Proposition 6, on the November ballot, proposes to repeal the Road Repair and Accountability Act (Senate Bill 1) enacted into law by the Legislature on April 28, 2017.

RRAA increased transportation-related taxes and fees, including the gas excise tax, diesel excise tax and diesel sales tax, and was designed to dedicate the revenue to transportation infrastructure, including bridge and road repair. According to the state Senate Appropriations Committee, RRAA is expected to generate an estimated $5.2 billion per year or $52.4 billion between 2017 and 2027.

As of 2018, increasing a tax in California requires a two-thirds vote of each state legislative chamber and the governor’s signature. If passed by voters, Prop 6 would create the added step of requiring voter approval, by ballot propositions, to impose, increase or extend fuel taxes or vehicle fees.

The nonpartisan Legislative Analyst’s Office suggests “A yes vote on this measure means: Fuel and vehicle taxes recently passed by the Legislature would be eliminated, which would reduce funding for highway and road maintenance and repairs, as well as transit programs. The Legislature would be required to get a majority of voters to approve new or increased state fuel and vehicle taxes in the future.”

Support and opposition are, for the most part, along party lines with Republicans in support of passage of Prop 6 (repeal of RRAA) and Democrats in opposition.

Supporters argue that RRAA taxes and fees hit working families and the poor much harder than the wealthy, that California has a current budget surplus that could be spent on transportation infrastructure and that “72 percent of state motor vehicle related taxes and fees are not spent on improving transportation infrastructure.”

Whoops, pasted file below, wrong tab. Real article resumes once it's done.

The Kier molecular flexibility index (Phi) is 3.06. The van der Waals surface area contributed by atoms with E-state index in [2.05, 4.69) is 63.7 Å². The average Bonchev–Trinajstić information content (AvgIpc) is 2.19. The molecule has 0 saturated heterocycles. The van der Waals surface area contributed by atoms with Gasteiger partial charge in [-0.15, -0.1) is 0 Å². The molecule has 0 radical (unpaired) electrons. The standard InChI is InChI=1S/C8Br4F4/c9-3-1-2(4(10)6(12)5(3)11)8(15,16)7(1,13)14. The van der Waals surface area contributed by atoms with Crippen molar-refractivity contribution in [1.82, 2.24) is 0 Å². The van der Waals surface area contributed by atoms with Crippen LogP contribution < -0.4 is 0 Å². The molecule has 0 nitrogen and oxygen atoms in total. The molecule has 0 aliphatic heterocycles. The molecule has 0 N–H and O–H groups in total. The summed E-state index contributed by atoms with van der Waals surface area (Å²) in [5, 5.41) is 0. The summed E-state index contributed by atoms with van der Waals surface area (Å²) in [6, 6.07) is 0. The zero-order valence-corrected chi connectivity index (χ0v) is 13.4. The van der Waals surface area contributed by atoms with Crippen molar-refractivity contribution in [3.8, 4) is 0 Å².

Prop 6 is endorsed by the California Republican Party, the Ventura County Republican Party, and numerous federal and California state Republican incumbents and candidates.

More than $1 million in contributions toward passage of Prop 6 comes from Republican incumbents and candidates for California and U.S. offices. Carl DeMaio, a former member of the San Diego City Council, who helped launch the initiative, stated “[With passage of Prop 6,] 2018 will be remembered as the year we had another taxpayer revolt in California — where the outrageous car and gas taxes were reversed by voters and the politicians that enacted those tax hikes are punished at the ballot box.”

Opponents include the California Democratic Party.

Business groups, including the California Chamber of Commerce, oppose the measure because of effects on employment (construction jobs) and accessibility to work sites (sound and navigable roads and bridges, and additional mass transit) The Chamber notes passage would: “Hurt job creation and the state’s economy. Reliable transportation infrastructure is critical to get Californians to work, move goods and services to the market and support the economy. This measure would eliminate more than 680,000 good paying jobs and nearly $183 billion in economic growth that will be created fixing California roads over the next decade.”

Opponents, including California Professional Firefighters, California Association of Highway Patrolmen, American Society of Civil Engineers, State Building and Construction Trades Council of California, League of California Cities, California Alliance for Jobs and other first responders, note passage would eliminate currently underway projects to upgrade bridges and overpasses to meet earthquake safety standards and improve road safety throughout the state.

Mark Ghilarducci, director, California Office of Emergency Services, notes: “By stopping thousands of transportation improvement projects, Prop 6 will make our roads, bridges and transportation system less safe and lead to more traffic accidents and fatalities.”